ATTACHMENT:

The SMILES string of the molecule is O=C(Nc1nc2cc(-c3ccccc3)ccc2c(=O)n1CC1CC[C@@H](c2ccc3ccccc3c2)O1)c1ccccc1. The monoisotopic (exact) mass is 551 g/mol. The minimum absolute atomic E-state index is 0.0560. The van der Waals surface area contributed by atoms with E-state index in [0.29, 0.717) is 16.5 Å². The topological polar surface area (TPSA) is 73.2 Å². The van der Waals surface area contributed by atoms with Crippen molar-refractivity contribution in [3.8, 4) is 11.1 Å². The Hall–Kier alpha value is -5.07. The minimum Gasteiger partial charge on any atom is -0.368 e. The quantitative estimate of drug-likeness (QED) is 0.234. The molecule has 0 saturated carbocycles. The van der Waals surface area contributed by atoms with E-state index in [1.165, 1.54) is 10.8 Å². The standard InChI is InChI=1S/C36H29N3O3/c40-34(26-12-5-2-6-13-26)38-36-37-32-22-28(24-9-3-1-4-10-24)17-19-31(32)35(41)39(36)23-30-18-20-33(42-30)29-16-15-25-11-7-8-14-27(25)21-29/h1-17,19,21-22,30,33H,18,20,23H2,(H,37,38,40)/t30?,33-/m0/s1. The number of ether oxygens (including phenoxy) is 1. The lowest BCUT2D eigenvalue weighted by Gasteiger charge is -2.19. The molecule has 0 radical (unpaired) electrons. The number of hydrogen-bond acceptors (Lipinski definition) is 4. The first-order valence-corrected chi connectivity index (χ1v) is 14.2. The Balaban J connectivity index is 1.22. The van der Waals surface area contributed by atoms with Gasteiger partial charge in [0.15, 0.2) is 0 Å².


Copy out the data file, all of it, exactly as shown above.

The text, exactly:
The SMILES string of the molecule is O=C(Nc1nc2cc(-c3ccccc3)ccc2c(=O)n1CC1CC[C@@H](c2ccc3ccccc3c2)O1)c1ccccc1. The monoisotopic (exact) mass is 551 g/mol. The minimum absolute atomic E-state index is 0.0560. The van der Waals surface area contributed by atoms with E-state index in [0.29, 0.717) is 16.5 Å². The topological polar surface area (TPSA) is 73.2 Å². The van der Waals surface area contributed by atoms with Crippen molar-refractivity contribution in [3.8, 4) is 11.1 Å². The Hall–Kier alpha value is -5.07. The minimum Gasteiger partial charge on any atom is -0.368 e. The quantitative estimate of drug-likeness (QED) is 0.234. The molecule has 0 saturated carbocycles. The van der Waals surface area contributed by atoms with E-state index in [1.165, 1.54) is 10.8 Å². The standard InChI is InChI=1S/C36H29N3O3/c40-34(26-12-5-2-6-13-26)38-36-37-32-22-28(24-9-3-1-4-10-24)17-19-31(32)35(41)39(36)23-30-18-20-33(42-30)29-16-15-25-11-7-8-14-27(25)21-29/h1-17,19,21-22,30,33H,18,20,23H2,(H,37,38,40)/t30?,33-/m0/s1. The number of ether oxygens (including phenoxy) is 1. The lowest BCUT2D eigenvalue weighted by Gasteiger charge is -2.19. The molecule has 0 radical (unpaired) electrons. The number of hydrogen-bond acceptors (Lipinski definition) is 4. The first-order valence-corrected chi connectivity index (χ1v) is 14.2. The Balaban J connectivity index is 1.22. The van der Waals surface area contributed by atoms with Gasteiger partial charge in [0.15, 0.2) is 0 Å².